The debate over stem cells has been noisy. The raised voices of politicians berating an established anti-science administration. The protests of ordinary people holding signs declaring murder. The phone calls by patient advocates to friends and strangers for their cause.
The first featured Dr. Jack Kessler, an established neuroscientist at Northwestern University, who changed the direction of his research after a skiing accident left his daughter Allison paralyzed from the waist down. In interviews he describes the months spent educating himself on stem cell research, building a laboratory and hiring staff to focus specifically on how to use the controversial practice to regrow neuronal connections in the backbone of mammals. The film then does an excellent job of bringing viewers into the laboratory and explaining in plain English why and how the research is conducted.
What Maria Finitzo’s film does more beautifully, however, is show how his work has a clear agenda. Dr. Kessler is depicted as a man who out of love for his daughter becomes obsessed with fixing her. <!–[if !vml]–><!–[endif]–>”He wishes he can speed up the process,” Allison says of her father’s research. He admits she gets mad at him for it. Through his actions, the viewer learns the long-term effects of the accident aren’t just her disability; Dr. Kessler is using science to fulfill a personal quest. “There’s this dagger that doesn’t go away,” he says.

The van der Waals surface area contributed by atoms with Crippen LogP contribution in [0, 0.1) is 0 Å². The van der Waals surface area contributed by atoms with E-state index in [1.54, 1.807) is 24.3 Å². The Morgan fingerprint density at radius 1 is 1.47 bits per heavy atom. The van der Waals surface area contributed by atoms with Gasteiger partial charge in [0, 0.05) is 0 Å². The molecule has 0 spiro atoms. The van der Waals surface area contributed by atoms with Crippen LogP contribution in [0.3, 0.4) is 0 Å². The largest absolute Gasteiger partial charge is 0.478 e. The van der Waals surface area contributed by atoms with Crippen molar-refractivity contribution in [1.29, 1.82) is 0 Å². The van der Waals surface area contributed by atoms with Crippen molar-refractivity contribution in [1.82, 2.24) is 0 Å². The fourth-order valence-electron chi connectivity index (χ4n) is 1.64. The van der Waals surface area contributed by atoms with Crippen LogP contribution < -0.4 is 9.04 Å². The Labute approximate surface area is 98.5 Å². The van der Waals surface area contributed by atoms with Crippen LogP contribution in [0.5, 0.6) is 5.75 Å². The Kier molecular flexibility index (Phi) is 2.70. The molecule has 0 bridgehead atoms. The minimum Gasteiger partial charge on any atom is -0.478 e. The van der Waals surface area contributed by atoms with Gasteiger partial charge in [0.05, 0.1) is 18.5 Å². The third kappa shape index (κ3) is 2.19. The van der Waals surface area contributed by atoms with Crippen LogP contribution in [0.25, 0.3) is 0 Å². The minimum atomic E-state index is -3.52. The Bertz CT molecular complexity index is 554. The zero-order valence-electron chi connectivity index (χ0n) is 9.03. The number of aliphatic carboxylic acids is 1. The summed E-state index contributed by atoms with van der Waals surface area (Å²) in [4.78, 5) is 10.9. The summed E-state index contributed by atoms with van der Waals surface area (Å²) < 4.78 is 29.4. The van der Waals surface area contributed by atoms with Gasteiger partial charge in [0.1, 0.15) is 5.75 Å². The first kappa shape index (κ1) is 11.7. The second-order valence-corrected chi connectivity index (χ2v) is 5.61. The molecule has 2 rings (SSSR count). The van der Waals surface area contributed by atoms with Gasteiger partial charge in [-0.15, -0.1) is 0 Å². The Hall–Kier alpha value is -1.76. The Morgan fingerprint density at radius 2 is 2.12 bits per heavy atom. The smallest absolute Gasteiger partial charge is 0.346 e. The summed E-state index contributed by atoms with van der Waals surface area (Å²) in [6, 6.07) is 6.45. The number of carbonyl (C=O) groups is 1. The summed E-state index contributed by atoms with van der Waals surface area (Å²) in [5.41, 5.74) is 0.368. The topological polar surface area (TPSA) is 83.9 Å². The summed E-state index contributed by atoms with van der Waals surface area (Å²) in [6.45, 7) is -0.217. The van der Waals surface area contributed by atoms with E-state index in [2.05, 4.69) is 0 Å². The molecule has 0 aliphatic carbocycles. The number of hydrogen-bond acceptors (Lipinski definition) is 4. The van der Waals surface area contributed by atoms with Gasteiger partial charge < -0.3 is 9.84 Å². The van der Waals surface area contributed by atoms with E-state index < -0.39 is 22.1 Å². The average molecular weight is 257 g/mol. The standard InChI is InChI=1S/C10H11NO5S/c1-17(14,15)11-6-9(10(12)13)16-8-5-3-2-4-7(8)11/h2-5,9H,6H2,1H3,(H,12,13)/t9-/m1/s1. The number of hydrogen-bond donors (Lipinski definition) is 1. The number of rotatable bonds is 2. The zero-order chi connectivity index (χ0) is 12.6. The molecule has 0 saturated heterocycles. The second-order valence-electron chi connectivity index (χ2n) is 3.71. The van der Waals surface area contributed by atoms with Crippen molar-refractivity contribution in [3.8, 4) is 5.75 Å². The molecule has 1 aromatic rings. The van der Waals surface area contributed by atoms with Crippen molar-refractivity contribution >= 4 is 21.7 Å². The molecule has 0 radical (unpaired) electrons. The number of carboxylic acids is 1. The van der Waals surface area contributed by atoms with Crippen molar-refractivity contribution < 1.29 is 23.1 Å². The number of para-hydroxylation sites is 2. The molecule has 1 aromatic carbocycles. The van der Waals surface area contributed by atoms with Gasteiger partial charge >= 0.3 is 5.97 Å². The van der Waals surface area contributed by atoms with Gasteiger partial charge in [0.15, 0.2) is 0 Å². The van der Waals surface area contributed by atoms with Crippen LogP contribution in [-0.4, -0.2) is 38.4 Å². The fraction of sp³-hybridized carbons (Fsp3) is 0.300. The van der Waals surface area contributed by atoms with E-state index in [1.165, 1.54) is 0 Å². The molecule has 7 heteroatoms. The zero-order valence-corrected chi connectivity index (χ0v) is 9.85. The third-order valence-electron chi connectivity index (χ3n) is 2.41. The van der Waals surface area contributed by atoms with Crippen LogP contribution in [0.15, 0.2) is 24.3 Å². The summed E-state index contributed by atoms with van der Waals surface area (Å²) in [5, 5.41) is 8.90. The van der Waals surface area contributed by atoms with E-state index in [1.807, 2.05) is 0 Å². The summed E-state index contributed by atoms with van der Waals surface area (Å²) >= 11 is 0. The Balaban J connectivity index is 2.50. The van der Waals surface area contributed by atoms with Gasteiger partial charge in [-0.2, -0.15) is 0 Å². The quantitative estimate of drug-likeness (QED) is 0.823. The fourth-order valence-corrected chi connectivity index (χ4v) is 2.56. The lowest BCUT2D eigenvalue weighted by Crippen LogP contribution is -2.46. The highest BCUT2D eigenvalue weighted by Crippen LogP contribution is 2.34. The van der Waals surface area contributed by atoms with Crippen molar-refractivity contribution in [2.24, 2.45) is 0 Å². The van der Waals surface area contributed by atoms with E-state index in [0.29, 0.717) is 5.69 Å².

The second narrative features Carrie Kaufman, a 22-year-old college student who became paralyzed from the waist down after a diving accident. The viewer comes to know Ms. Kaufman through the eyes of her parents. A woman who will never again play the piano and who is not asking for miracles from science, just the ability to move her right hand again. In the most moving scene of the film, she convinces her father to allow her to dorm at DePaul University, where she was accepted to study psychology. He tries to persuade her out of it as tears form in his eyes, the camera revealing a quieter toll from her injury. The stem cell issue isn’t just about repairing broken spines; it’s about broken hearts.
The film on the whole avoids the political debate by allowing ethicists from both sides to comment, but it is hard to ignore the hope in the eyes of Dr. Kessler who is clear where he stands: “I’m a physician. I absolutely reject anybody who tells me it’s wrong to alleviate suffering.”